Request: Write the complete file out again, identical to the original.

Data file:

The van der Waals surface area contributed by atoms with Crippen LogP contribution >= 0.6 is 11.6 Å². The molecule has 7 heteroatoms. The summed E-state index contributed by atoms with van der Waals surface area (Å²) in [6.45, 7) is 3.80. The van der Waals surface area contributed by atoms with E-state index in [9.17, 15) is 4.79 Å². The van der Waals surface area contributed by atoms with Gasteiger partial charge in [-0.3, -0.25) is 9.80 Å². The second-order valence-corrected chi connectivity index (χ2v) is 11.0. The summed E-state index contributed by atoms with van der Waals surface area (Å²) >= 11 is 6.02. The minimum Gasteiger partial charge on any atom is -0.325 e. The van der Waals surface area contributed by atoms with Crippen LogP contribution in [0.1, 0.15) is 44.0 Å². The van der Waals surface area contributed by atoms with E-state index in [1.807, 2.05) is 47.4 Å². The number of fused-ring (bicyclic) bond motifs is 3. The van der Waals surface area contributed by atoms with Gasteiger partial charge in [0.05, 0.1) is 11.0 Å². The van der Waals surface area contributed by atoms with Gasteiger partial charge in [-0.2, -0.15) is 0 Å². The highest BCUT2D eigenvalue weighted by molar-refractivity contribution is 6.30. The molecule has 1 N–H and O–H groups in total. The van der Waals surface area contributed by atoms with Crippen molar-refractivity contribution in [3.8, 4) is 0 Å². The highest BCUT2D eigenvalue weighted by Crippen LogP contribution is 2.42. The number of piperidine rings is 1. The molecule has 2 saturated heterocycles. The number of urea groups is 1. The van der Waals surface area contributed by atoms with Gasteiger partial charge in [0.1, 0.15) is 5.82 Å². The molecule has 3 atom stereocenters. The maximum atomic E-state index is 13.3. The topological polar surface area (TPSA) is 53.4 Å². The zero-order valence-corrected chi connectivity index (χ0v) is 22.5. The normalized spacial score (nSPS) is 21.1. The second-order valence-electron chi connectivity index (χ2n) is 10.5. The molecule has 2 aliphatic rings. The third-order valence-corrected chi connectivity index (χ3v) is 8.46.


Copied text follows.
The van der Waals surface area contributed by atoms with Crippen LogP contribution >= 0.6 is 11.6 Å². The molecule has 7 heteroatoms. The summed E-state index contributed by atoms with van der Waals surface area (Å²) in [6.45, 7) is 3.80. The van der Waals surface area contributed by atoms with E-state index in [9.17, 15) is 4.79 Å². The van der Waals surface area contributed by atoms with Gasteiger partial charge in [-0.3, -0.25) is 9.80 Å². The second-order valence-corrected chi connectivity index (χ2v) is 11.0. The summed E-state index contributed by atoms with van der Waals surface area (Å²) >= 11 is 6.02. The minimum Gasteiger partial charge on any atom is -0.325 e. The van der Waals surface area contributed by atoms with Crippen LogP contribution in [0.1, 0.15) is 44.0 Å². The van der Waals surface area contributed by atoms with E-state index in [1.807, 2.05) is 47.4 Å². The number of fused-ring (bicyclic) bond motifs is 3. The van der Waals surface area contributed by atoms with Gasteiger partial charge in [0.05, 0.1) is 11.0 Å². The van der Waals surface area contributed by atoms with Gasteiger partial charge in [-0.2, -0.15) is 0 Å². The highest BCUT2D eigenvalue weighted by molar-refractivity contribution is 6.30. The molecule has 1 N–H and O–H groups in total. The van der Waals surface area contributed by atoms with Crippen molar-refractivity contribution in [3.8, 4) is 0 Å². The highest BCUT2D eigenvalue weighted by Crippen LogP contribution is 2.42. The number of piperidine rings is 1. The molecule has 2 saturated heterocycles. The number of urea groups is 1. The van der Waals surface area contributed by atoms with Gasteiger partial charge in [0.1, 0.15) is 5.82 Å². The molecule has 3 atom stereocenters. The maximum atomic E-state index is 13.3. The topological polar surface area (TPSA) is 53.4 Å². The zero-order valence-corrected chi connectivity index (χ0v) is 22.5. The normalized spacial score (nSPS) is 21.1. The second-order valence-electron chi connectivity index (χ2n) is 10.5. The molecule has 2 aliphatic rings. The third-order valence-corrected chi connectivity index (χ3v) is 8.46.